Unity uses Animation Layers for managing complex state machinesThe set of states in an Animator Controller that a character or animated GameObject can be in, along with a set of transitions between those states and a variable to remember the current state. The states available will depend on the type of gameplay, but typical states include things like idling, walking, running and jumping. More info
See in Glossary for different body parts. An example of this is if you have a lower-body layer for walking-jumping, and an upper-body layer for throwing objects / shooting.
You can manage animation layers from the Layers Widget in the top-left corner of the Animator ControllerControls animation through Animation Layers with Animation State Machines and Animation Blend Trees, controlled by Animation Parameters. The same Animator Controller can be referenced by multiple models with Animator components. More info
See in Glossary.
Clicking the gear wheel on the right of the window shows you the settings for this layer.
On each layer, you can specify the mask (the part of the animated model on which the animation would be applied), and the Blending type. Override means information from other layers will be ignored, while Additive means that the animation will be added on top of previous layers.
You can add a new layer by pressing the + above the widget.
The MaskCan refer to a Sprite Mask, a UI Mask, or a Layer Mask More info
See in Glossary property is there to specify the mask used on this layer. For example if you wanted to play a throwing animation on just the upper body of your model, while having your character also able to walk, run or stand still at the same time, you would use a mask on the layer which plays the throwing animation where the upper body sections are defined, like this:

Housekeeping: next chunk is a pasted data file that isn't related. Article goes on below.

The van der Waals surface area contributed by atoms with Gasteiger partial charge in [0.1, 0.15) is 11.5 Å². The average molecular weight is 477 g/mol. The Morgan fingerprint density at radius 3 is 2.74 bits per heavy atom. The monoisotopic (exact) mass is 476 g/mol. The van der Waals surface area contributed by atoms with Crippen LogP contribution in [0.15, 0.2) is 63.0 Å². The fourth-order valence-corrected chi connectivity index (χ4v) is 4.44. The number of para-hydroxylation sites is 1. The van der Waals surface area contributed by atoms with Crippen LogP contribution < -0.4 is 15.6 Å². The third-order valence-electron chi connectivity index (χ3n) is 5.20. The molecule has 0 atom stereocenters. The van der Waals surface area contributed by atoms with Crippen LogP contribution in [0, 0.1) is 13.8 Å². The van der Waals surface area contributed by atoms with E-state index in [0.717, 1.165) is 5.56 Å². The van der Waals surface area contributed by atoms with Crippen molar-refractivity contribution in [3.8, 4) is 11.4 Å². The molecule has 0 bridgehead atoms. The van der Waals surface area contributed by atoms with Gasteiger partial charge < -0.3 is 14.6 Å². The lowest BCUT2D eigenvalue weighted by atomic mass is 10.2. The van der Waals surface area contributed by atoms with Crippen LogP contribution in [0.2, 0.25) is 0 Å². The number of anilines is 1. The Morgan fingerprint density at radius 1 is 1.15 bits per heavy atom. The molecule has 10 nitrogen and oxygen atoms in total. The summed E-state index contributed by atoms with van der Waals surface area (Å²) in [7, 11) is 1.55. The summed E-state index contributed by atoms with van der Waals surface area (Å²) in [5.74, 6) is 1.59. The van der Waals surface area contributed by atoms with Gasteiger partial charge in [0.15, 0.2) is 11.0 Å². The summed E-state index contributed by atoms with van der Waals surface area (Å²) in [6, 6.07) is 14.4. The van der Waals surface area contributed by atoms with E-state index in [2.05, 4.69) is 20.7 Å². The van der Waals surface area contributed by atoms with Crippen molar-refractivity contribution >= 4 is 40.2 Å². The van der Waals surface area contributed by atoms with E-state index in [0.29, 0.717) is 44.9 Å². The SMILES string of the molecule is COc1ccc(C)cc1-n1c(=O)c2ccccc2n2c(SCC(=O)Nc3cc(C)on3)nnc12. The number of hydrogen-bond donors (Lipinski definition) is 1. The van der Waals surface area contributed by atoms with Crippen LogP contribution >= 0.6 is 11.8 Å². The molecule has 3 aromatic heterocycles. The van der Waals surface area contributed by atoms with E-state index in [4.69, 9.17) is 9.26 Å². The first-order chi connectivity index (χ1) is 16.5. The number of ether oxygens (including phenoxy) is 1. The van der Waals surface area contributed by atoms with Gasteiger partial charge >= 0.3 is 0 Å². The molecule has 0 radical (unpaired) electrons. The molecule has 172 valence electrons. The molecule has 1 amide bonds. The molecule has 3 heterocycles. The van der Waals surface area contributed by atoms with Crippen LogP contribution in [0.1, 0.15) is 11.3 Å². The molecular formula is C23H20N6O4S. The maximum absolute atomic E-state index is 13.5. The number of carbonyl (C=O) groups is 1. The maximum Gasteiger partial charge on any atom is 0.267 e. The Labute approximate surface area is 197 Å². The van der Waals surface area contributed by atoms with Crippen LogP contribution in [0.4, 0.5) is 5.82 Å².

An ‘M’ symbol is visible in the Layers sidebar to indicate the layer has a mask applied.
Sometimes it is useful to be able to re-use the same state machine in different layers. For example if you want to simulate “wounded” behavior, and have “wounded” animations for walk / run / jump instead of the “healthy” ones. You can click the Sync checkbox on one of your layers, and then select the layer you want to sync with. The state machine structure will then be the same, but the actual animation clipsAnimation data that can be used for animated characters or simple animations. It is a simple “unit” piece of motion, such as (one specific instance of) “Idle”, “Walk” or “Run”. More info
See in Glossary used by the states will be distinct.
This means the Synced layer does not have its own state machine definition at all - instead, it is an instance of the source of the synced layer. Any changes you make to the layout or structure of the state machine in the synced layer view (eg, adding/deleting states or transitions) is done to the source of the synced layer. The only changes that are unique to the synced layer are the selected animations used within each state.
The Timing checkbox allows the animator to adjust how long each animation in synced layers takes, determined by the weight. If Timing is unselected then animations on the synced layer will be adjusted. The adjustment will be stretched to the length of the animation on the original layer. If the option is selected the animation length will be a balance for both animations, based on weight. In both cases (chosen and not chosen) the animator adjusts the length of the animations. If not chosen then the original layer is the sole master. If chosen, it is then a compromise.
An ‘S’ is symbol is visible in the Layers sidebar to indicate the layer is a synced layer.
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